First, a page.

• When the price moves to $1,600, all the USDC in your chosen pool is quickly emptied (because people can buy cheaper ETH and swap it in your pools), leaving you holding 2 ETH and 0 USDC, which is worth $3,200 instead of $3,300.

Simply put, if the price of the asset falls below $1,650 or rises above $1,750, liquidity providers who do not automate rebalancing will incur significant impermanent losses.

The only situation in which LPs can profit from providing liquidity for concentrated pools is when the price stabilizes with high trading volume, allowing swap fees to exceed the impermanent loss (IL). Another study conducted by the ETH Zurich team on Risk and Returns of Uniswap V3 LPs revealed that impermanent loss is zero only when the price remains unchanged compared to the initial price of liquidity injection. Otherwise, the IL will always be negative, regardless of whether the price moves up or down.

One potential approach to address this challenge could be to consider a revision in the swap fee structure. For instance, Trader Joe introduced the volatility accumulator, known as “surge pricing mechanism”. This mechanism aims to incentivize liquidity providers for the volatility of the market by imposing variable fees on users, thereby rendering trading on the DEX less appealing in terms of cost.

While increasing swap fees can enhance the profitability of liquidity providers, it does so at the cost of reducing competitiveness, potentially driving users to other decentralized exchanges (DEXs) and centralized exchanges.

Second Approach: Bringing Order-Book Matching to DeFi

dYdX, a permissionless crypto exchange, serves as an interesting case study for the order-book matching mechanism. dYdX founder Antonio Juliano believes that this mechanism is superior to AMM alternatives at achieving high levels of liquidity. The dYdX team opted for a hybrid infrastructure that combines on-chain settlement with an off-chain low-latency matching engine equipped with order books. Market makers operating within the dYdX platform have predominantly emphasized algorithmic approaches, making use of APIs. After a user initiates a trade and it finds a match, the settlement is deterministic. dYdX has validated its principles by emerging as the second-largest decentralized exchange in the market, second only to Uniswap. It has facilitated an average weekly trading volume of over $7 billion this year.

Dexalot, another protocol with a similar goal of replicating the trading experiences of centralized exchanges on Avalanche, takes a slightly different approach. Instead of employing an off-chain matching engine like dYdX, the Dexalot team leverages subnet infrastructure and the LayerZero messaging protocol to achieve low latency with minimal transaction fees. Nevertheless, the blockchain scaling trilemma remains a primary concern with this approach. Higher trading volumes with more orders in the books translate to increased data and transaction processing demands on the network. Market-making operations also necessitate high-frequency trading activities, such as updating price quotes and transmitting cancellation metrics across multiple exchanges.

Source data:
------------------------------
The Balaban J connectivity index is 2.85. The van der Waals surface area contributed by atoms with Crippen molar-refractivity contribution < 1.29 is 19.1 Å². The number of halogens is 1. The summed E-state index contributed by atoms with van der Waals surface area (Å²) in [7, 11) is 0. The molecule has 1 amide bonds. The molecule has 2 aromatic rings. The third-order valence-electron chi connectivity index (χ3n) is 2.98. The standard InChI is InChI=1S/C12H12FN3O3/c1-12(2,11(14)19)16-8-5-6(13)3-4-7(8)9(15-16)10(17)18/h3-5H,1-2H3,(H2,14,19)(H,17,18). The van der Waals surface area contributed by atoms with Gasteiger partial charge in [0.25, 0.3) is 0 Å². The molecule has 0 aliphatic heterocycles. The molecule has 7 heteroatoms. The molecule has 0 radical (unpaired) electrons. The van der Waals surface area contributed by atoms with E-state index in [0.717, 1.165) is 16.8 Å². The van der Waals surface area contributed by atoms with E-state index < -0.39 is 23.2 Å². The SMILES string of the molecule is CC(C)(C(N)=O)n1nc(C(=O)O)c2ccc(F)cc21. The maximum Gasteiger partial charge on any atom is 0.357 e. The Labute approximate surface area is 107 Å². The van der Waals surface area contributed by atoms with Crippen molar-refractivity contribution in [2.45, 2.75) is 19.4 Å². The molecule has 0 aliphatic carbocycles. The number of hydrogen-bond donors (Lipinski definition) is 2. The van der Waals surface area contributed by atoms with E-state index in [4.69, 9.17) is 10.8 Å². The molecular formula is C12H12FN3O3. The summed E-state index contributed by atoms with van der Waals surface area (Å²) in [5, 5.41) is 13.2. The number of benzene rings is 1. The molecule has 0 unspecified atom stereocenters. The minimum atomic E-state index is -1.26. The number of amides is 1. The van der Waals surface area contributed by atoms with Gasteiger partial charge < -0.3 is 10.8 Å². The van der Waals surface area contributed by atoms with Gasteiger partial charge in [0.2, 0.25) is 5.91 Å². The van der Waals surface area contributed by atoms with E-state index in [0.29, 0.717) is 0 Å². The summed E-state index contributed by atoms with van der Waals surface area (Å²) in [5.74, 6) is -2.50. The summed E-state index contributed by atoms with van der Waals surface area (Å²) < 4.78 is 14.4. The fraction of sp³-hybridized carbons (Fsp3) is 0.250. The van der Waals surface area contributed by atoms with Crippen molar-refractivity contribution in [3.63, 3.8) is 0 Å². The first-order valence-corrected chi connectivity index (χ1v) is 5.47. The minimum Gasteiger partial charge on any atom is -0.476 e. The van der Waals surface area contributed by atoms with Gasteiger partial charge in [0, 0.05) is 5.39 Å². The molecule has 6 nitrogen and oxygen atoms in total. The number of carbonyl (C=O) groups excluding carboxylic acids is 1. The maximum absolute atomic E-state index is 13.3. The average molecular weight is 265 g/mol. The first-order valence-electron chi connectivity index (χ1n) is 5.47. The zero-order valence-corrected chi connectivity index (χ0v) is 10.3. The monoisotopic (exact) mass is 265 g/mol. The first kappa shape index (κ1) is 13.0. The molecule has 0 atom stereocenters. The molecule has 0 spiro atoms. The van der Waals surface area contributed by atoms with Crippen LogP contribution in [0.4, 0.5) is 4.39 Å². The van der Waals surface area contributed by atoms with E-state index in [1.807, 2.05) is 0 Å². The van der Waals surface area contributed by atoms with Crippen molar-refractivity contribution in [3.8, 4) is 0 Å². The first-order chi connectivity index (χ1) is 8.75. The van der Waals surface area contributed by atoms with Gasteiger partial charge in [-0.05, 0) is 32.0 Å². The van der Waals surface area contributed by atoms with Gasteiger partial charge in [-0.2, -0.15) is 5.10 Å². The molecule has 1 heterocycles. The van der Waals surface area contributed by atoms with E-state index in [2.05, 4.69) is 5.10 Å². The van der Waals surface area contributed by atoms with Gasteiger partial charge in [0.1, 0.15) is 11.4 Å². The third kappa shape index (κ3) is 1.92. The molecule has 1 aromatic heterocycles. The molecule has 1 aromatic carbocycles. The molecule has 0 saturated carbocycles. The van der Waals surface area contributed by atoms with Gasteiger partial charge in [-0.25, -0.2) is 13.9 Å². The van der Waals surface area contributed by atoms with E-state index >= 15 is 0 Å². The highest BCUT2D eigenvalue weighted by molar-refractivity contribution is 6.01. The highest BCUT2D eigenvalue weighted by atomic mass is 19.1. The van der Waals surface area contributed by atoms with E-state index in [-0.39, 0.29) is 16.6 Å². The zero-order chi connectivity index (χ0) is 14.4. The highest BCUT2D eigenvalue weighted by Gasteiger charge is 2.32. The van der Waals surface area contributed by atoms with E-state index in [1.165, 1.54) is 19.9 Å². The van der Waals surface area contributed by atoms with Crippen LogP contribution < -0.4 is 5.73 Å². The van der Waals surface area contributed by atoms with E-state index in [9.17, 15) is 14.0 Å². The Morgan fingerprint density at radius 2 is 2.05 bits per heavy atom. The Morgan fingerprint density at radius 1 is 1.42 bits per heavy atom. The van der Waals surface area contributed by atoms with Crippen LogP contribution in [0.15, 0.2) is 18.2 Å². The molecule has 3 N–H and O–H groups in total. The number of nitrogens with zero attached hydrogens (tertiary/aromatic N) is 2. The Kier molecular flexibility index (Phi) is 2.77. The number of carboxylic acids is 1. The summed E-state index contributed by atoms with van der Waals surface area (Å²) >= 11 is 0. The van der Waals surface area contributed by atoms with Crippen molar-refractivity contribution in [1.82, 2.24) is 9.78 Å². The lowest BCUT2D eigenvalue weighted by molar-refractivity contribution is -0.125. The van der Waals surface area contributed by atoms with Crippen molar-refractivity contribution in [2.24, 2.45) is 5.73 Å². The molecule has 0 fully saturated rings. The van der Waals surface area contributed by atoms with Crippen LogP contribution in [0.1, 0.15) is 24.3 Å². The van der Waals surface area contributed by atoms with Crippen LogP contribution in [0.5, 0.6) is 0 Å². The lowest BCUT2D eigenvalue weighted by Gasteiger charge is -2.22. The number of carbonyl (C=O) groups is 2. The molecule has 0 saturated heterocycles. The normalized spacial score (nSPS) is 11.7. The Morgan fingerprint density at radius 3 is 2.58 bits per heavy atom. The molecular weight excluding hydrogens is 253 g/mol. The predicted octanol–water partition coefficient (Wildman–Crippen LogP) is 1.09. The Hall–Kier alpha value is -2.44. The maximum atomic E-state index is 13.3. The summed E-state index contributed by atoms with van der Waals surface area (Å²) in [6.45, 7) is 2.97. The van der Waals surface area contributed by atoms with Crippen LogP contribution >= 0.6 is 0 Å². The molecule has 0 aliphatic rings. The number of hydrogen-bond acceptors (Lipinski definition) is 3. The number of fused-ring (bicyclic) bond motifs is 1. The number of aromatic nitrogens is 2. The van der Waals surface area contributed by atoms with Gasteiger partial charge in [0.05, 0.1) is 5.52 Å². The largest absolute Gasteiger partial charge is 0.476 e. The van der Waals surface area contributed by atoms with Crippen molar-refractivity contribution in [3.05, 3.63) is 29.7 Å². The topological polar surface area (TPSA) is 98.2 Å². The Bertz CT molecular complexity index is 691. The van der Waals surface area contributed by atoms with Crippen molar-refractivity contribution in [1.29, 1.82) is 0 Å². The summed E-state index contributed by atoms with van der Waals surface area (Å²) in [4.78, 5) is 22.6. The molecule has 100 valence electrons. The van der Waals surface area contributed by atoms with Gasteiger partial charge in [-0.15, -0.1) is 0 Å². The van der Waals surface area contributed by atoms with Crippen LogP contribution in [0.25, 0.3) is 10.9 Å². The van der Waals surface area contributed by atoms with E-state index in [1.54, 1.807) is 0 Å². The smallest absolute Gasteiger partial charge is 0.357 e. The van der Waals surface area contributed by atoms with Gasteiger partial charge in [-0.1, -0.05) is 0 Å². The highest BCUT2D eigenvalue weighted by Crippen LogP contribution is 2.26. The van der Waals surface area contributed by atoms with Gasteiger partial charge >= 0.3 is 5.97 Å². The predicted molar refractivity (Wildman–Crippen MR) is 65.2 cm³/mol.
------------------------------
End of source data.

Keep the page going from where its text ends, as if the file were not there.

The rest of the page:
In 2013, the US Securities and Exchange Commission (SEC) reported that 96.8% of all orders were canceled before they were executed, with 90% of them canceled within one second.

Hence, exorbitant transaction costs could discourage market makers, potentially leading to reduced liquidity as the structure scales further toward the decentralized end of the spectrum. Conversely, using a centralized structure in DeFi is seen as a security bottleneck by decentralization advocates and crypto enthusiasts who doubt regulators' willingness to facilitate the growth of such innovations.

Whether it's AMM, decentralized liquidity books, or hybrid structures like dYdX, each approach has its pros and cons, along with both believers and skeptics. Only time will reveal which approach gains more popularity over the next few years, especially if the crypto market picks up again.

Wrapping Up

Regardless of which DEX model wins the day, the most significant competitors for any DEX will continue to be centralized exchanges. While the growing popularity of DEXs over the last three years may lead some to believe that decentralized exchanges will eventually dominate exchange market share, this prediction is based on a strong assumption: that crypto regulatory frameworks around the world will remain unclear and unpredictable.

Even after the shocking collapse of FTX, resulting in the loss of billions of dollars, the total trading volume on centralized exchanges is still five-fold that of decentralized exchanges. Though  trust in centralized exchanges is down, the majority of users have chosen to maintain faith in these platforms instead of navigating the steep learning curve of using crypto wallets or tolerating the high trading costs of DEXs.

Assuming that cryptocurrency continues to gain adoption worldwide, regulators will increasingly recognize the need for heightened protections for crypto investors. As regulatory uncertainties continue to be a significant disadvantage for CEXs, DEXs should seize the opportunity to expedite their development processes and elevate their offerings before CEXs potentially regain their bargain in the next few years with more regulation clarities.

Although centralized exchanges may lack the censorship-resistant characteristics compared to DEXs, they provide valuable on/off-ramp services and the general benefits of greater market competition. DEXs and DeFi services in general will need to continue innovating to provide even better services in the future, ultimately driving the growing adoption of DeFi.

This report is for informational purposes only and is not investment or trading advice. The views and opinions expressed in this report are exclusively those of the author, and do not necessarily reflect the views or positions of The TIE Inc. The Author may be holding the cryptocurrencies or using the strategies mentioned in this report. You are fully responsible for any decisions you make; the TIE Inc. is not liable for any loss or damage caused by reliance on information provided. For investment advice, please consult a registered investment advisor.

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Chí Phan

Chí Phan

Chí Phan, Author at The Tie